20% of People Will Never Like You

One week from today will be the second day of our 16:5 conference. We will have over 900 people at our Irondequoit Campus for the conference. You can see more about it HERE. We have about 700 attendees, about 50 speakers and sponsors, and about 150 Northridge volunteers. In thinking about how to encourage pastors, I recently came across an article I wish everyone in ministry would read. Here it is:

Rochester Church_06

Why 20% of People Will Never Like You

by Donald Miller

For years, I’ve used the Pareto Principle as a way of helping me understand life’s complexities.

The Pareto Principle, also known as the 80/20 rule, was proposed by Vilfredo Pareto, an Italian economist who noticed that statistics rarely broke down into even 50/50 dynamics. Instead, they more often broke down into 80/20 categories.

What he proposed is something like this:

About 80% of your health problems are likely being caused by only 20% of what you eat. Or 80% of your companies profit is coming from 20% of its products. Or 80% of your relational frustrations are being caused by 20% of your relationships.

The ramifications of the Pareto Principle are staggering. This means you can likely cut manufacturing on 80% of your products, saving your company millions. Or you can jettison 20% of your relationships and sleep better at night because you have less relational tension. Or replace only 20% of what you’re eating and enjoy 100% greater health.

It’s an enlightening theory.

I was thinking about this principle for those of us who create, though, and wondered how we could apply it. The main way I thought we could apply it would be to understand that our work isn’t going to please everybody.

Now if you write a bad song, give a bad sermon or write a bad book, you’re likely going to get a lot more than 20% of people panning you. But just know, if you hit it out of the park, there will still be 20% of the population noticing your flaws.

Count on it.

You can create the most beautiful work in the world and 20% of people are not going to like it. Just go to Amazon and read the reviews of Grapes of Wrath. How could anybody not honor that accomplishment? Turns out exactly 20% didn’t think it was a 5-star book, while 80% thought it was great.

For the record, I think it’s great.

What happens with a lot of creators, though, especially perfectionists, is they listen to the 20%. Wired as perfectionists, they feel like they have to completely please everybody. This shuts some creative types down.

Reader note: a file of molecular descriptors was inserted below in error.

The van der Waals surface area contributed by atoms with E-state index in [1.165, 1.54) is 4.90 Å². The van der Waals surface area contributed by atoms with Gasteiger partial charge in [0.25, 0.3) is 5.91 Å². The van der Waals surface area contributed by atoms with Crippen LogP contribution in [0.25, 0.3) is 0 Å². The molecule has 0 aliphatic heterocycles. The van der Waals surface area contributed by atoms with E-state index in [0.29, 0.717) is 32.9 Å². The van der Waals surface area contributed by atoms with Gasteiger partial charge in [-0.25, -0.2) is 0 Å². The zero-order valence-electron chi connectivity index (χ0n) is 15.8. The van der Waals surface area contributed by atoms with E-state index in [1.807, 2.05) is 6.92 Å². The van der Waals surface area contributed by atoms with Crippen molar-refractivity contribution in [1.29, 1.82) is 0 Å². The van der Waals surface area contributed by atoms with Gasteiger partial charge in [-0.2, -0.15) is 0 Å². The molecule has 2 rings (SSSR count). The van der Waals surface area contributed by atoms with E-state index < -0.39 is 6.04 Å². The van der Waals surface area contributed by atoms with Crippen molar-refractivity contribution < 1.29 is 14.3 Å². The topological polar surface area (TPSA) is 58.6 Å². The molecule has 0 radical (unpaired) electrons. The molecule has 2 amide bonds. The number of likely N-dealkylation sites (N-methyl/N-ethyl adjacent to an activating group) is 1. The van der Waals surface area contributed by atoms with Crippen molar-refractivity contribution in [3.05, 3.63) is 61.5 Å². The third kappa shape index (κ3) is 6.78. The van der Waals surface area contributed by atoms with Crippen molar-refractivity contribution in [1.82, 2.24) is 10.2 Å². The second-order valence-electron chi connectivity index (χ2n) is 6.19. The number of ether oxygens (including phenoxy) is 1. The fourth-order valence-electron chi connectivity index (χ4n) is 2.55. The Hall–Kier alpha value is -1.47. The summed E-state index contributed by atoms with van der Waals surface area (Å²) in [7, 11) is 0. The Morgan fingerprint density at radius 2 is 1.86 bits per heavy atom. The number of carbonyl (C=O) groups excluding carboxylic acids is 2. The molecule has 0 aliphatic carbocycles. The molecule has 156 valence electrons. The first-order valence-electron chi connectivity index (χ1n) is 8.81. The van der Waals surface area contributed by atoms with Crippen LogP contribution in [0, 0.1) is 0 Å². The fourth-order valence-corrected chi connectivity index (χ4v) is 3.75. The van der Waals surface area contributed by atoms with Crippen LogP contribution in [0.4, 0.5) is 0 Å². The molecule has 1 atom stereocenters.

They get scared, and then get careful.

And that makes their work worse, not better.

It’s the creators who understand they will not please 20% of the population who then have an amazing epiphany that changes their careers forever. And the epiphany is this: They start creating for the 80% who like their work rather than the 20% who don’t.

The Pareto Principle says it clearly: You aren’t going to convince at least 20% of the population to come with you, no matter what you do. So why try? Why sail a boat into the wind when you could glide across the water at top speed, sailing the other way?

Plus, the 80% already love you.

Serve them. They deserve it!

This doesn’t mean there’s nothing to learn from criticism. It only means some people are just not wired to understand you or your work. That’s fine. Just make sure you keep the 80% inspired, encouraged and entertained. Work as hard as you can to make them happy. Serve them humbly.

The 20% will live on without you.

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You can read the original article HERE.

4 comments
  1. Love this!

    And the Pareto Principle isn’t just a cute idea… it’s based on a very real mathematical function that seems to fairly accurately describe socio-economic behavior. It’s amazing that it works out this way so consistently.

    I love when we can describe human behavior with a formula. 🙂 (Read: humans are extremely predictable)

    Joshua

  2. A sail boat doesn’t have it’s top speed sailing in the direction of the wind. The truth doesn’t work as well for Donald Miller.

  3. I LOVE the Pareto Principle. Lloyd and I have marveled at it for years. It applies to all kinds of things — painting a room comes to mind. 80% of one’s effort takes care of 20% of the total area that you’re painting (trim).

    It is utterly elegant in its simplicity, accuracy and prevalence. In some ways, it reminds me of the Golden ratio — it just shows up in all sorts of unexpected places.

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